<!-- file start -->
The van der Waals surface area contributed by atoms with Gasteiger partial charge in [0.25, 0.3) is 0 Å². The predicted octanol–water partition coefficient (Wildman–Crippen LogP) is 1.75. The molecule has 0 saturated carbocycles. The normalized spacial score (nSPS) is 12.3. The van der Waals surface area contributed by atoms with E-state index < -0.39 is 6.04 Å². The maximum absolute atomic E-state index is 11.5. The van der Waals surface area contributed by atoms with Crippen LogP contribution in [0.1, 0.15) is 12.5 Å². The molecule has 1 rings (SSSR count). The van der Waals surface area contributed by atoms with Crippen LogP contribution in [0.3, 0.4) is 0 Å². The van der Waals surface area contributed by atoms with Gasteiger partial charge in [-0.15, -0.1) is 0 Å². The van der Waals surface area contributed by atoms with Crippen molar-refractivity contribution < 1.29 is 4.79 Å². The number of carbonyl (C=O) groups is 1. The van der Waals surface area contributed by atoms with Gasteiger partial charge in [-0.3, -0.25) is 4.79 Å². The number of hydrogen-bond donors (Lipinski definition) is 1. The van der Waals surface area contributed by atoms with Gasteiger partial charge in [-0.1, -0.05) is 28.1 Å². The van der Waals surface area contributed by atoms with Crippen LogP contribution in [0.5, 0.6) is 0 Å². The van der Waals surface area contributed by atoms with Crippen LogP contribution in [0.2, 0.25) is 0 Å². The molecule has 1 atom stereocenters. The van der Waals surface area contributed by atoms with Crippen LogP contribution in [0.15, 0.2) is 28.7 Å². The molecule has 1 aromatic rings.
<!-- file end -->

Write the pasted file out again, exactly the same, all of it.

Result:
The van der Waals surface area contributed by atoms with Gasteiger partial charge in [0.25, 0.3) is 0 Å². The predicted octanol–water partition coefficient (Wildman–Crippen LogP) is 1.75. The molecule has 0 saturated carbocycles. The normalized spacial score (nSPS) is 12.3. The van der Waals surface area contributed by atoms with E-state index < -0.39 is 6.04 Å². The maximum absolute atomic E-state index is 11.5. The van der Waals surface area contributed by atoms with Crippen LogP contribution in [0.1, 0.15) is 12.5 Å². The molecule has 1 rings (SSSR count). The van der Waals surface area contributed by atoms with Crippen LogP contribution in [0.3, 0.4) is 0 Å². The van der Waals surface area contributed by atoms with Gasteiger partial charge in [-0.15, -0.1) is 0 Å². The van der Waals surface area contributed by atoms with Crippen molar-refractivity contribution < 1.29 is 4.79 Å². The number of carbonyl (C=O) groups is 1. The van der Waals surface area contributed by atoms with Gasteiger partial charge in [-0.3, -0.25) is 4.79 Å². The number of hydrogen-bond donors (Lipinski definition) is 1. The van der Waals surface area contributed by atoms with Gasteiger partial charge in [-0.1, -0.05) is 28.1 Å². The van der Waals surface area contributed by atoms with Crippen LogP contribution in [0.5, 0.6) is 0 Å². The van der Waals surface area contributed by atoms with Crippen LogP contribution in [0.2, 0.25) is 0 Å². The molecule has 1 atom stereocenters. The van der Waals surface area contributed by atoms with Crippen LogP contribution in [0.15, 0.2) is 28.7 Å². The molecule has 1 aromatic rings.